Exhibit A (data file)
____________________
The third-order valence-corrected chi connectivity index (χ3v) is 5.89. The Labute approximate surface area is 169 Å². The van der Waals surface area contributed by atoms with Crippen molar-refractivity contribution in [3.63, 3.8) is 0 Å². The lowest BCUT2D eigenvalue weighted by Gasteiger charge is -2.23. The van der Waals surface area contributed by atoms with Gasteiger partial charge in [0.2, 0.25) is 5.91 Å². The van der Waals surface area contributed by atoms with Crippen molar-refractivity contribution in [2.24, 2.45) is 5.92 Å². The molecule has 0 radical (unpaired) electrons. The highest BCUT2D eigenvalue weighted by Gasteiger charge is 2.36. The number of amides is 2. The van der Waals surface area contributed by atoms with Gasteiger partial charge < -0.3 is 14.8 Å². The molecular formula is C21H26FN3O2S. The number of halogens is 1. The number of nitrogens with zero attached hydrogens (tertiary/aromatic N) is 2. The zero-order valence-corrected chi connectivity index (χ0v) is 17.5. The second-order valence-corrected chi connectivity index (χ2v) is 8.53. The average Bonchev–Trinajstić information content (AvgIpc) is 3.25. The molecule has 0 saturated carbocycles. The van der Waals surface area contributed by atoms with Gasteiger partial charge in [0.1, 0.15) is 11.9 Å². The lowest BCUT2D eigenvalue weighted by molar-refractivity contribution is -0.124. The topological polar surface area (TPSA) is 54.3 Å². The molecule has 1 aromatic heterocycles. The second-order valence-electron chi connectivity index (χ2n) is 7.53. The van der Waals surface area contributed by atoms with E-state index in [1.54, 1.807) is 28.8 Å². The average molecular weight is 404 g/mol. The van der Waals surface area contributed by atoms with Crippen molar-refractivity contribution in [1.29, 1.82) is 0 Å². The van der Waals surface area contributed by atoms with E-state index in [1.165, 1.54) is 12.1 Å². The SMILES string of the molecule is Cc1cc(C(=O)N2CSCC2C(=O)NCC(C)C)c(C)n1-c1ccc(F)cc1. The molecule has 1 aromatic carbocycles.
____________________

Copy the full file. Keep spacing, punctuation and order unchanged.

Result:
The third-order valence-corrected chi connectivity index (χ3v) is 5.89. The Labute approximate surface area is 169 Å². The van der Waals surface area contributed by atoms with Crippen molar-refractivity contribution in [3.63, 3.8) is 0 Å². The lowest BCUT2D eigenvalue weighted by Gasteiger charge is -2.23. The van der Waals surface area contributed by atoms with Gasteiger partial charge in [0.2, 0.25) is 5.91 Å². The van der Waals surface area contributed by atoms with Crippen molar-refractivity contribution in [2.24, 2.45) is 5.92 Å². The molecule has 0 radical (unpaired) electrons. The highest BCUT2D eigenvalue weighted by Gasteiger charge is 2.36. The number of amides is 2. The van der Waals surface area contributed by atoms with Gasteiger partial charge < -0.3 is 14.8 Å². The molecular formula is C21H26FN3O2S. The number of halogens is 1. The number of nitrogens with zero attached hydrogens (tertiary/aromatic N) is 2. The zero-order valence-corrected chi connectivity index (χ0v) is 17.5. The second-order valence-corrected chi connectivity index (χ2v) is 8.53. The average Bonchev–Trinajstić information content (AvgIpc) is 3.25. The molecule has 0 saturated carbocycles. The van der Waals surface area contributed by atoms with Gasteiger partial charge in [0.1, 0.15) is 11.9 Å². The lowest BCUT2D eigenvalue weighted by molar-refractivity contribution is -0.124. The topological polar surface area (TPSA) is 54.3 Å². The molecule has 1 aromatic heterocycles. The second-order valence-electron chi connectivity index (χ2n) is 7.53. The van der Waals surface area contributed by atoms with E-state index in [1.54, 1.807) is 28.8 Å². The average molecular weight is 404 g/mol. The van der Waals surface area contributed by atoms with Crippen molar-refractivity contribution in [1.29, 1.82) is 0 Å². The van der Waals surface area contributed by atoms with E-state index in [1.165, 1.54) is 12.1 Å². The SMILES string of the molecule is Cc1cc(C(=O)N2CSCC2C(=O)NCC(C)C)c(C)n1-c1ccc(F)cc1. The molecule has 1 aromatic carbocycles.